6. HEARTS BEAT LOUD – Hearts Beat Loud is not just the witty title of this third feature film from Brett Haley, but also a prophetic description of the physiological response it evokes when I watch it. Nick Offerman and Kiersey Clemons are stellar as a father and daughter bonding over a shared love of music, dealing with his mid-life crisis of sorts and her impending departure for college. The catchy tunes they create bring out the feels but it’s the thoughtful, realistic story about coping with the challenges that life brings us that keeps me emotionally invested throughout this charming, heartwarming exploration of parenthood, love, and facing the future. (Hear our discussion about Hearts Beat Loud in Episode 129 here.)

 

5. A STAR IS BORN – The first act of this film is a mesmerizing display of immersive, emotional storytelling and song, and one of the top five or so sections of any film in 2018. What Bradley Cooper and Lady Gaga have created here in this 4th retelling of the classic Hollywood tale is not only the best version but also one of the most entertaining, memorable films of the year. Its songs and performances, its triumphs and tragedy, have grown on me with every viewing thus far, and the deeper my emotional connection gets the more closely I hold this film in my heart. (Hear our episode about A Star is Born in Episode 130 here.)

 

4. READY PLAYER ONE – My expectations for this film adaptation of a favorite book were sky high, and somehow the master of the adventure movie himself, Steven Spielberg, delivered. Seeing the OASIS come to life before my eyes had me in awe. I love the visual effects, the constant references that gamers and pop culture addicts like myself eat up, and the new version of a beloved story that stands on its own as equally (if not more) impressive than its source material. This film, like the book it is based on, was created with a very specific geeky target audience in mind. I am that audience and this film is a new favorite, bound to be joyfully revisited year after year. (Hear our discussion about Ready Player One in Episode 103 here.)

 

3. AQUAMAN – Do you remember the moment when you became a fan of something? My favorite superhero of all-time is Batman, and seeing Michael Keaton on the big screen is what kicked off a nearly 30-year love affair with the caped crusader. I also cannot forget the feeling inside me when I first witnessed Middle-earth in Peter Jackson’s The Lord of the Rings trilogy. I enjoyed the books before that, but seeing them realized in a cinematic way is what cemented my extreme fandom. Well, this year that happened again, and came from a completely unexpected place. Aquaman is a combination of things that I love. It is an underwater Star Wars, with the visual world-building of Tron: Legacy and Avatar, plus an adventurous quest for a relic a la an Uncharted video game, and topped off with epic Lord of the Rings-like battles. I had little to no knowledge of the character prior to this film, but I fell hard for the origin story of this king torn between two natures, wrestling with guilt, familial conflict, and mercy. The visuals, the score, the performances, the costumes, the amazing action, and the campy way in which this epic tale is constructed fit together perfectly for me. Thanks to this film, I am now an Aquaman fan and riding this rare wave of pure bliss as far as it will take me.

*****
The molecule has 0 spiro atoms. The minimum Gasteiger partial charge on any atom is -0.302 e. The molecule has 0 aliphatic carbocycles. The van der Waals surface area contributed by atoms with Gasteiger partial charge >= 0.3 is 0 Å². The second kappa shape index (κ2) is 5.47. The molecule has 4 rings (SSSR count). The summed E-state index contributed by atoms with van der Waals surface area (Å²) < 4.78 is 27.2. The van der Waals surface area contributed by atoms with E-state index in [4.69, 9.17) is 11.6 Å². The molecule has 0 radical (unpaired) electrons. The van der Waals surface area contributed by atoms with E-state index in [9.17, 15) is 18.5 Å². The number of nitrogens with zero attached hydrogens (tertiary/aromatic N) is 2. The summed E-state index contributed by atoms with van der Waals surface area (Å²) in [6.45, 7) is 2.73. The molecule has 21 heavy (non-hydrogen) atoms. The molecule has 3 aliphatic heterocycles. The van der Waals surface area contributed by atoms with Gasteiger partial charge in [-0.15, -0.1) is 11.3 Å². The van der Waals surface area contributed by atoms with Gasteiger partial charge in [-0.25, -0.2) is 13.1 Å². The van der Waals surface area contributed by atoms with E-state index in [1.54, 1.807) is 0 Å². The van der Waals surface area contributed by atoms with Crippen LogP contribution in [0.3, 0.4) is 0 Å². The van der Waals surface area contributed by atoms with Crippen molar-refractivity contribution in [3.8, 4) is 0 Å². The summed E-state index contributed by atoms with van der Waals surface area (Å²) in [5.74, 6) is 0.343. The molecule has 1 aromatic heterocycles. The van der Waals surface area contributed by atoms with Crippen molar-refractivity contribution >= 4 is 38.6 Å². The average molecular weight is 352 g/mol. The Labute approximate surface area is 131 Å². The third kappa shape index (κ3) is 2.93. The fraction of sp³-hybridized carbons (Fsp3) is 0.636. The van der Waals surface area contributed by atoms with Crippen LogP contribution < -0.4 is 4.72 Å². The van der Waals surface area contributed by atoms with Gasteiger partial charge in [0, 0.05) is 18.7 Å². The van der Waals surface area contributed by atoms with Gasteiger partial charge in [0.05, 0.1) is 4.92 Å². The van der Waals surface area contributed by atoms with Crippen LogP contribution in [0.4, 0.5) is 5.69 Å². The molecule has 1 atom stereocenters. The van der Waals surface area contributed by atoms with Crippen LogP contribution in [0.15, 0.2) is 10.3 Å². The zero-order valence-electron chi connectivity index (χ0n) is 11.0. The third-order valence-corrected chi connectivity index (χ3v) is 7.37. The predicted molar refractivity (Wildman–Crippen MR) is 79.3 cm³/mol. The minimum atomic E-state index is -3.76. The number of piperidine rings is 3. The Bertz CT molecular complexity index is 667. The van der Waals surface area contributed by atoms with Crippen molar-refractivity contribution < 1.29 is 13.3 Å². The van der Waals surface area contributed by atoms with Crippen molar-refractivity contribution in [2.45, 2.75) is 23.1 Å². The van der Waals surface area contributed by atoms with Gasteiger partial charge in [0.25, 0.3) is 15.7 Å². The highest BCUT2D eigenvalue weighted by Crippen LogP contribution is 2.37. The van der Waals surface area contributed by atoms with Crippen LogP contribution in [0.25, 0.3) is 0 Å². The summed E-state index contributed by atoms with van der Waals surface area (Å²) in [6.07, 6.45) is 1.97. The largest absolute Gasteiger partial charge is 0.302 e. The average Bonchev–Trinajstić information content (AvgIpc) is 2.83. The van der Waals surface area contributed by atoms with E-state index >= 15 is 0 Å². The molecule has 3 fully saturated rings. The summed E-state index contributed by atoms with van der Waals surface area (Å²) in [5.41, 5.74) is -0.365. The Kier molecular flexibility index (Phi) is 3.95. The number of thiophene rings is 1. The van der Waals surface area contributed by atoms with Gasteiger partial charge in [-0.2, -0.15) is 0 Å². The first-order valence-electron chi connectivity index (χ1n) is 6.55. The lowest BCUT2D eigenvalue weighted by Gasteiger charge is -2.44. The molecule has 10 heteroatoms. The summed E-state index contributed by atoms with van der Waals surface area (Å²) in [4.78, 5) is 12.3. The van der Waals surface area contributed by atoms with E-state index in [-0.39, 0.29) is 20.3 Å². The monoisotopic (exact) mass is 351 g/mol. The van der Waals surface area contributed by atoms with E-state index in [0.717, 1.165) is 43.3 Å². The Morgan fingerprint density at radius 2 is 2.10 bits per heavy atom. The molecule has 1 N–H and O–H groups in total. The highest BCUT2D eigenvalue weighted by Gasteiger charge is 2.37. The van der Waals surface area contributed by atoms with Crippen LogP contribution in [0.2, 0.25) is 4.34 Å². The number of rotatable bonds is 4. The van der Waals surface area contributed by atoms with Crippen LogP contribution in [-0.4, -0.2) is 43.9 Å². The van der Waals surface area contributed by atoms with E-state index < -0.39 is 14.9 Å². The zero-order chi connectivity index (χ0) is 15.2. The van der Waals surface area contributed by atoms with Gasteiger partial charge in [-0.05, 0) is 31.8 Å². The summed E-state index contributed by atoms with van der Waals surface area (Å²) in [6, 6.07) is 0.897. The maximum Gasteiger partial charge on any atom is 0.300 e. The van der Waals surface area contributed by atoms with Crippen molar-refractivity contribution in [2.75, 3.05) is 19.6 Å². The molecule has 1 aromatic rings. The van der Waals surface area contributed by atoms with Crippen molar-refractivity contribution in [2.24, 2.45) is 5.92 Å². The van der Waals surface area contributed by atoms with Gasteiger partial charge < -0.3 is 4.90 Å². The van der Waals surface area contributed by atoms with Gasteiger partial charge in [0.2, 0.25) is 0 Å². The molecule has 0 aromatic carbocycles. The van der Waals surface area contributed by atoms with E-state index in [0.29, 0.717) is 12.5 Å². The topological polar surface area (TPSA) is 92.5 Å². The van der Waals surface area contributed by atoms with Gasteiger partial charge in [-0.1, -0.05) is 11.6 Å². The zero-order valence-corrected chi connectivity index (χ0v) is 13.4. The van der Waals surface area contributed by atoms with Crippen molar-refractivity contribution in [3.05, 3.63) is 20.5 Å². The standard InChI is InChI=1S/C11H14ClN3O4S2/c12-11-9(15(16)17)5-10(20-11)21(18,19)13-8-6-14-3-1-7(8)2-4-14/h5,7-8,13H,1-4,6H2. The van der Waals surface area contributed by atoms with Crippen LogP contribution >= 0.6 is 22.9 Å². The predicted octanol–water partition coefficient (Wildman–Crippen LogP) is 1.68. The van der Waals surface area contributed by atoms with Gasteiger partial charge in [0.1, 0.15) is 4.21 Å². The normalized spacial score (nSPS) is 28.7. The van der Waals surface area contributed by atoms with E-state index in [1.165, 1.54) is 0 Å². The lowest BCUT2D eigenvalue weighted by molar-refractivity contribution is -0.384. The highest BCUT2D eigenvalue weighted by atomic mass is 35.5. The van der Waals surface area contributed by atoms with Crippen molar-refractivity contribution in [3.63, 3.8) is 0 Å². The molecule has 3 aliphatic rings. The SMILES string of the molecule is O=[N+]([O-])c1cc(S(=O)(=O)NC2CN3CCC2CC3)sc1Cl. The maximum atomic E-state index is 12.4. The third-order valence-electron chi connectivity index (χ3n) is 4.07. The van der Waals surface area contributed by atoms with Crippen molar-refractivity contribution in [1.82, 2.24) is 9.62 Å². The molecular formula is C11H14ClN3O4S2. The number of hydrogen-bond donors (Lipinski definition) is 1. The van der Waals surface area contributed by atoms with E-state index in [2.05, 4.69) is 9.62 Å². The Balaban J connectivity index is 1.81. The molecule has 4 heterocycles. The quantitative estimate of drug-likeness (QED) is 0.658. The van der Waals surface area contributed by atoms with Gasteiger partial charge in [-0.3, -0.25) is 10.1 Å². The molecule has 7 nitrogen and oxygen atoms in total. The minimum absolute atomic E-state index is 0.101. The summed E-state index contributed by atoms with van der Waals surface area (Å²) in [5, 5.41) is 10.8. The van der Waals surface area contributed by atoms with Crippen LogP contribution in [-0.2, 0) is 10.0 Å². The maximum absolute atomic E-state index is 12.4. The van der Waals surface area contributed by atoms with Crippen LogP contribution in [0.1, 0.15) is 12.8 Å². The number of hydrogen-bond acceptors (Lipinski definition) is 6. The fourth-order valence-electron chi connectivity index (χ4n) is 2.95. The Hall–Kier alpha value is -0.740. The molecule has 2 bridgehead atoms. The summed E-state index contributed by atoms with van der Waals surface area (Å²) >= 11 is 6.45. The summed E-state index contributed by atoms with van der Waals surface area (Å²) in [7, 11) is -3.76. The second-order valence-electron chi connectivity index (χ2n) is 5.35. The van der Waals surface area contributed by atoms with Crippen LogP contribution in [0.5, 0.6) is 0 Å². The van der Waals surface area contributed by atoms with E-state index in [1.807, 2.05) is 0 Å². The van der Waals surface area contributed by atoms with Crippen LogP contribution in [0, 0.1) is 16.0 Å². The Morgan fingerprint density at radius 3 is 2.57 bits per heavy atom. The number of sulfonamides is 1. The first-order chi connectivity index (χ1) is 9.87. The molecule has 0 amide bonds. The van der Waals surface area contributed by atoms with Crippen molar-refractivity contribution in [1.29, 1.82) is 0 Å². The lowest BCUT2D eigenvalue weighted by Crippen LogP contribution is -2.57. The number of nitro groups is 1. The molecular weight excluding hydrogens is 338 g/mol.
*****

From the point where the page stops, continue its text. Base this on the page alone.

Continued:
2. BLINDSPOTTING –  Rarely have I ever been been so floored by a film. This movie gave me one of the most emotionally visceral cinematic experiences that I’ve had this year, leaving me thoroughly exhausted and in need of both a hug and a nap. The performances by Diggs and Casal are phenomenal. The script, which the two friends/stars spent years developing, is the best of the year and brings absolute fire in every scene. There is so much heart in this funny, thought-provoking, entertaining picture that perfectly expresses a relevant rage about such topics as police violence, gentrification, post-traumatic stress, and more. The battle between #1 and #2 was very, very close, and I suspect that Blindspotting is the type of film whose genius ability to address these topics in an honest but healthy way will only be appreciated more as time passes.

 

1. PADDINGTON 2 – “If we are kind and polite, the world will be right.” Little did I know walking into a theater in early January that I would be seeing my #1 film of the year. The aforementioned quote is the most memorable line of dialogue from any movie in 2018. It, and many other wonderful pieces of Aunt Lucy’s advice, have stuck with me all year long. Technically the film is marvelous. Its flawless blending of live-action and CGI is special. The colorful, symmetrical cinematography is so vibrant and alive that it bursts off of the screen. No other film was quite as perfect a blend of artistic excellence in filmmaking, lovely performances, and emotional significance for me. In a world that often gives us plenty of reason to frown, Paddington brings kindness, hopefulness and pure delight. (Hear our discussion about Paddington 2 in Episode 112 here.)


Aaron White is a Seattle-based film critic and co-creator/co-host of the Feelin’ Film Podcast. He is also a member of the Seattle Film Critics Society. He writes reviews with a focus on the emotional experience he has with a film. Follow him on Facebook and Twitter to be notified when new content is posted.